European Visitors To The Mughal Court In 17th Century India

1932 words - 8 pages

Thomas Roe, an English courtier, and François Bernier, a French physician offer contrasting accounts of their experiences in the Mughal court of 17th Century India stemming from their differing reasons for traveling to the Subcontinent. A merchant by trade, Sir Thomas Roe is dispatched to India by King James and the East India Company with the express intent of forging an amicable relationship between Britain and India in order to facilitate British trade within India. François Bernier, on the other hand, decides to take up residence in India for a given period of time. Each reflects upon certain practices of the Mughal Empire impacting the economy, but while Roe played the role of an ...view middle of the document...

Ostensibly, Sir Roe is oblivious to the wealth being in sole possession of a select few. If Roe is indeed aware, it seems to be of no concern to him as he neither comments on the plight of the common man nor the impoverished state of the land beyond the confines of the palace walls. On the contrary, his interest lies in importing the treasures of the East to fatten England’s treasury as thereby his own pockets. The attitudes expressed here seem to be an early antecedent to Britain’s burgeoning imperialistic attitude towards India.
Aside from edifying the general public about the Mughal durbar, Roe’s account served two primary purposes. First, his detailed observations of the highly ritualized operations of the court provided the East India Company insight as to how business is conducted within Emperor Jahangir’s durbar. This in turn would enable the Company to devise a scheme to appeal to the sentiments of the emperor, enabling them a stronghold over trade with India and a possible exemption from the repeated paying of hefty customs charges imposed at multiple checkpoints within the Mughal empire. In fact, Roe’s mission was to obtain firman from the emperor protecting British interests at an English factory in Surat, Gujarat. (Mannan)
Second, Roe’s travelogue and correspondences serve to paint himself in as favorable a light as possible. As Roe did not have the privilege of being the firstborn son, he would likely receive but a paltry token of inheritance from his family estate, as was customary of the time. Thus, he was the sole determinant of his of his financial security and would have to work hard to continue enjoying all the benefits of life as an English noble. Aggrandizing his importance within the Mughal court would likely increase the probability of a speedy ascension through the ranks of the English nobility, ensuring his financial security as well as bolstering his prestige.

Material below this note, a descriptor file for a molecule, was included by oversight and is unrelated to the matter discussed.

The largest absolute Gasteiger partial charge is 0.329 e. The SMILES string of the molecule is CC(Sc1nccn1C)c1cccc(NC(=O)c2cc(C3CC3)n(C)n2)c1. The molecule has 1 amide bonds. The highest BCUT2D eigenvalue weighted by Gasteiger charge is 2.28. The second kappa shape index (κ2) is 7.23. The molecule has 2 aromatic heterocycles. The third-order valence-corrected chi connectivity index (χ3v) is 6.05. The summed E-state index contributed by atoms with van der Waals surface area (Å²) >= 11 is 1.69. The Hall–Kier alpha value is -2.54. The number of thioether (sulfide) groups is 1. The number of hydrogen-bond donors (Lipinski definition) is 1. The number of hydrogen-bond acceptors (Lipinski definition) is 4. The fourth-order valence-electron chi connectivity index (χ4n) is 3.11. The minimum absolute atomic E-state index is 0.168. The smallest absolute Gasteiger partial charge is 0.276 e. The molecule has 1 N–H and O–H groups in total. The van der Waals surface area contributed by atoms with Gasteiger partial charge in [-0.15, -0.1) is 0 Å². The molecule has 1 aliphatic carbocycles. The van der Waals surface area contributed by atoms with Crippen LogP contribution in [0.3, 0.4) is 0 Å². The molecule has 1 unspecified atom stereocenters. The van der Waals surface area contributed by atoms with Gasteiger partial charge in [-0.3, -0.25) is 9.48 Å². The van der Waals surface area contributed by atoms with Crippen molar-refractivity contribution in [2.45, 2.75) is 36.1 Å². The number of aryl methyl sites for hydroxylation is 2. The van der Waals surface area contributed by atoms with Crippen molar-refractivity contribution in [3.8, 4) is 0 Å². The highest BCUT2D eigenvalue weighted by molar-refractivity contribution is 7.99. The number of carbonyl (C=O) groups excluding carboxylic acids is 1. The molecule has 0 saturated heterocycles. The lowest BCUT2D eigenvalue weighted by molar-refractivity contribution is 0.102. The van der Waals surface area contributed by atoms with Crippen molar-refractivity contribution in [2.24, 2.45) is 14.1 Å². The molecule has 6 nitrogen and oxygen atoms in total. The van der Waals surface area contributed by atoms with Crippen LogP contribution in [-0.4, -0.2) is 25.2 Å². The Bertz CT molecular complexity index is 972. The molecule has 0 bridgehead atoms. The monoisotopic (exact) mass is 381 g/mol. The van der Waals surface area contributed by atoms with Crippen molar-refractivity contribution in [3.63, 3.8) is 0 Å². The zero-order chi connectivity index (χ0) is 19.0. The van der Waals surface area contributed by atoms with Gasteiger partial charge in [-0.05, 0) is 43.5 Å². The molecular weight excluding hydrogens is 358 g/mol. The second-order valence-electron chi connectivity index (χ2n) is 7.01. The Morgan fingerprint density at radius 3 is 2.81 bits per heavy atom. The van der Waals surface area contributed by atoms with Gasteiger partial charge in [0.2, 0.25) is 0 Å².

It is entirely plausible that Roe depicted himself with more authority and rank than he actually held, considering the vast number of noblemen and sojourners from far and wide that conducted business in the Mughal imperial court. Nevertheless, Roe stresses his finesse in diplomatic dealings, which allegedly endeared him to Jahangir rather quickly and states “the King…appointed me a place aboue all other men, which I after thought fit to maintaine.” (Ghosh, p.42) He notes how he is singled out by the emperor and invited to join the select few “great men and strangers of quality” (Ghosh, 41) who are permitted to entry into the emporer’s inner sanctum after gaining the monarch’s trust and confidence. Similarly, he proclaims the Emporer “dismissed me with more favour and outward grace…than euer was shown to any Ambassador either of the Turke or Persian, or other whatsoeuer.” (Ghosh, p.41)
Bernier also has his eye on the government’s capital, but in a very different sense. Unlike Roe he is not concerned with assessing the contents of the...

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